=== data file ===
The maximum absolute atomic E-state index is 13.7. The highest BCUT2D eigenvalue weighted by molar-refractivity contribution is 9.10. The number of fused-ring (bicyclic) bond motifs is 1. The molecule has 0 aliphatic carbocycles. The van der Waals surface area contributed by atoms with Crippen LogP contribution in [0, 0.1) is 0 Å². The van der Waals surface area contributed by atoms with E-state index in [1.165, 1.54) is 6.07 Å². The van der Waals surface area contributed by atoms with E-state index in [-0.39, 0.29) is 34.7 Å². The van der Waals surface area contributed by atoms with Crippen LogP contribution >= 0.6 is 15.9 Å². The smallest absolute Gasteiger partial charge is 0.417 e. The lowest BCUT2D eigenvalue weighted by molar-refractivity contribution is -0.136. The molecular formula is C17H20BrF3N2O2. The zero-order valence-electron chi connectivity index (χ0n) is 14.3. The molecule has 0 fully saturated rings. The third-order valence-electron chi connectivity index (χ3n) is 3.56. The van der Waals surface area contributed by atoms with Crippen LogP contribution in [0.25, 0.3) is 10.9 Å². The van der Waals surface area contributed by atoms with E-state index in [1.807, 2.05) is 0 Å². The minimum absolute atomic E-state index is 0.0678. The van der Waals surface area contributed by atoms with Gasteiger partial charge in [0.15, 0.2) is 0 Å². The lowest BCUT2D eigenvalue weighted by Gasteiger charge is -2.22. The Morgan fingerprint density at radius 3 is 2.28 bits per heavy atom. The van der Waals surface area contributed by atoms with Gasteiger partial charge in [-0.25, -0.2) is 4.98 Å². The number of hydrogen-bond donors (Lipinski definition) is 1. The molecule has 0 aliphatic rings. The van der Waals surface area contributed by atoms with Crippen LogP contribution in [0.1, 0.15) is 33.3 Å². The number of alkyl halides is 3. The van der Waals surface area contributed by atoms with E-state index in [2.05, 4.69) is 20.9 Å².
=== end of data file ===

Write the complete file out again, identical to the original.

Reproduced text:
The maximum absolute atomic E-state index is 13.7. The highest BCUT2D eigenvalue weighted by molar-refractivity contribution is 9.10. The number of fused-ring (bicyclic) bond motifs is 1. The molecule has 0 aliphatic carbocycles. The van der Waals surface area contributed by atoms with Crippen LogP contribution in [0, 0.1) is 0 Å². The van der Waals surface area contributed by atoms with E-state index in [1.165, 1.54) is 6.07 Å². The van der Waals surface area contributed by atoms with E-state index in [-0.39, 0.29) is 34.7 Å². The van der Waals surface area contributed by atoms with Crippen LogP contribution >= 0.6 is 15.9 Å². The smallest absolute Gasteiger partial charge is 0.417 e. The lowest BCUT2D eigenvalue weighted by molar-refractivity contribution is -0.136. The molecular formula is C17H20BrF3N2O2. The zero-order valence-electron chi connectivity index (χ0n) is 14.3. The molecule has 0 fully saturated rings. The third-order valence-electron chi connectivity index (χ3n) is 3.56. The van der Waals surface area contributed by atoms with Crippen LogP contribution in [0.25, 0.3) is 10.9 Å². The van der Waals surface area contributed by atoms with E-state index in [1.807, 2.05) is 0 Å². The minimum absolute atomic E-state index is 0.0678. The van der Waals surface area contributed by atoms with Gasteiger partial charge in [0.15, 0.2) is 0 Å². The lowest BCUT2D eigenvalue weighted by Gasteiger charge is -2.22. The Morgan fingerprint density at radius 3 is 2.28 bits per heavy atom. The van der Waals surface area contributed by atoms with Gasteiger partial charge in [-0.25, -0.2) is 4.98 Å². The number of hydrogen-bond donors (Lipinski definition) is 1. The molecule has 0 aliphatic rings. The van der Waals surface area contributed by atoms with Crippen LogP contribution in [0.1, 0.15) is 33.3 Å². The number of alkyl halides is 3. The van der Waals surface area contributed by atoms with E-state index in [2.05, 4.69) is 20.9 Å².